At the recent Berkshire Hathaway shareholders meeting, Warren Buffett said he sees, “very substantial inflation and rising prices.”
His company owns one of the major home builders, Clayton Homes. Among some of his other companies are Benjamin Moore paints and Shaw carpeting.
“We are raising prices, people are raising prices on us and it is being accepted,” Buffett said.
This should come as no surprise to anyone doing home repairs or remodeling. Lumber has doubled in price over the last year. I recently bought 25 feet of electrical wire and it was over $58. This inflation is making its way to home prices where you often must offer more than the listed price to buy a house. People are also seeing big increases at the grocery store and meal costs at restaurants are increasing.
Inflation is the loss of purchasing power when you shop. Governments like to see about 2% annual increases. At that rate, the economy can usually grow and most people can find jobs. It is the stated plan of the Fed to keep inflation in that range. When it exceeds the rate, the Fed starts to raise interest rates to slow the economy. This makes it more costly for consumers and companies to borrow.
Another thing that triggers inflation is too much deficit spending. This is currently happening because of all the stimulus spending. On top of all of this comes a proposed “infrastructure” spending plan of another $4 trillion.
Something has to give when Congress turns on a fire hydrant of fiscal spending and the Fed has already opened the flood gates with zero-interest monetary policy. The results have to be much higher inflation.
While government figures do not reflect this yet, it often takes time to show up. Everywhere you look, there are help wanted signs. Many are offering higher pay than before because it is so hard to get workers. At this time, the Fed says they may be willing to accept a little more inflation to achieve full employment. Is this not already happening when you have national companies advertising that they need 50,000 new employees?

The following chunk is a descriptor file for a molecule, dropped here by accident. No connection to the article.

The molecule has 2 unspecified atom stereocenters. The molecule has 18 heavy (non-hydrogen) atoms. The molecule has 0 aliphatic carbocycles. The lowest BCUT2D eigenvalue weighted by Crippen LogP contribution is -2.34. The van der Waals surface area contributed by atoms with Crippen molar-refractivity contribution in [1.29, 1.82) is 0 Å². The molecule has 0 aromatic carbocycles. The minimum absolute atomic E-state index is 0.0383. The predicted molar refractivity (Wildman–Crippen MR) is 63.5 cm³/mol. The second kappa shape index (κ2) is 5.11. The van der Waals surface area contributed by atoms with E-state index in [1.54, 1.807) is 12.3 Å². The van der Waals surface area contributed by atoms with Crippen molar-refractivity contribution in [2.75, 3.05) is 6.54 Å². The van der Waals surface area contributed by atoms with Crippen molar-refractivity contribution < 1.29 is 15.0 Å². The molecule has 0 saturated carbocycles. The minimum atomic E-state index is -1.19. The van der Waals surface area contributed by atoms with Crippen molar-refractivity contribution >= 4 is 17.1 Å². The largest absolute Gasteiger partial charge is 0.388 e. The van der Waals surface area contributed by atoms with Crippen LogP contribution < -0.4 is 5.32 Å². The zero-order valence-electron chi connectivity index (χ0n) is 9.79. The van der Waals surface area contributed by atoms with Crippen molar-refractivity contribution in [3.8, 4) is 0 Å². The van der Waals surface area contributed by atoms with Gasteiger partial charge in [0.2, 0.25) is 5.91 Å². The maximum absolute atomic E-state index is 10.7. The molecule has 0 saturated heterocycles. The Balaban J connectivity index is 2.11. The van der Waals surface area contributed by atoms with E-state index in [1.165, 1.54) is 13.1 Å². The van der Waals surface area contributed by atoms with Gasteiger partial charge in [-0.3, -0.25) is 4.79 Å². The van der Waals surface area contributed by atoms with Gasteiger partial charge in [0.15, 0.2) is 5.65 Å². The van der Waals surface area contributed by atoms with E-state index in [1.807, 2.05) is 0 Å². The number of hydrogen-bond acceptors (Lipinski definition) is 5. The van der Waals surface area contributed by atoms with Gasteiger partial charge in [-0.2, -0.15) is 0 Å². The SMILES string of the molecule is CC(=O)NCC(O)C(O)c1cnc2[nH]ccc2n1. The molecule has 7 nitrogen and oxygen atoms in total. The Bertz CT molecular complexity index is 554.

Higher employee cost result in even higher product cost and even more inflation.
We have been in a low interest rate environment for more than 20 years. That is one reason we have seen the stock market explode. Investors are earning so little on bonds and bank products that they are taking more risk than many would like. Once interest rates go up, the market is likely to start to become more volatile and go down. This is probably the thing most likely to trigger a bear market. Remember, when interest rate rise, bond values go down. That is simple math and bonds are supposed to be the safe element in your portfolio.
It is just a matter of time before the Fed must raise interest rates. The economic results of this are pretty easy to predict.
The biggest problem many investors will have is to overcome the human nature of greed and their short memory that markets do not always go just up. Greed is a natural human tendency, and things like the blip correction last March and quick recovery in April reinforce what could be false hope. If you are young and can tolerate risk, the stock market could be a great place. If you are retired or close to it, caveat emptor, which is Latin for buyer beware. If not, you might follow the market to the bottom.
Gary Boatman is a Monessen-based certified financial planner and the author of “Your Financial Compass: Safe passage through the turbulent waters of taxes, income planning and market volatility.”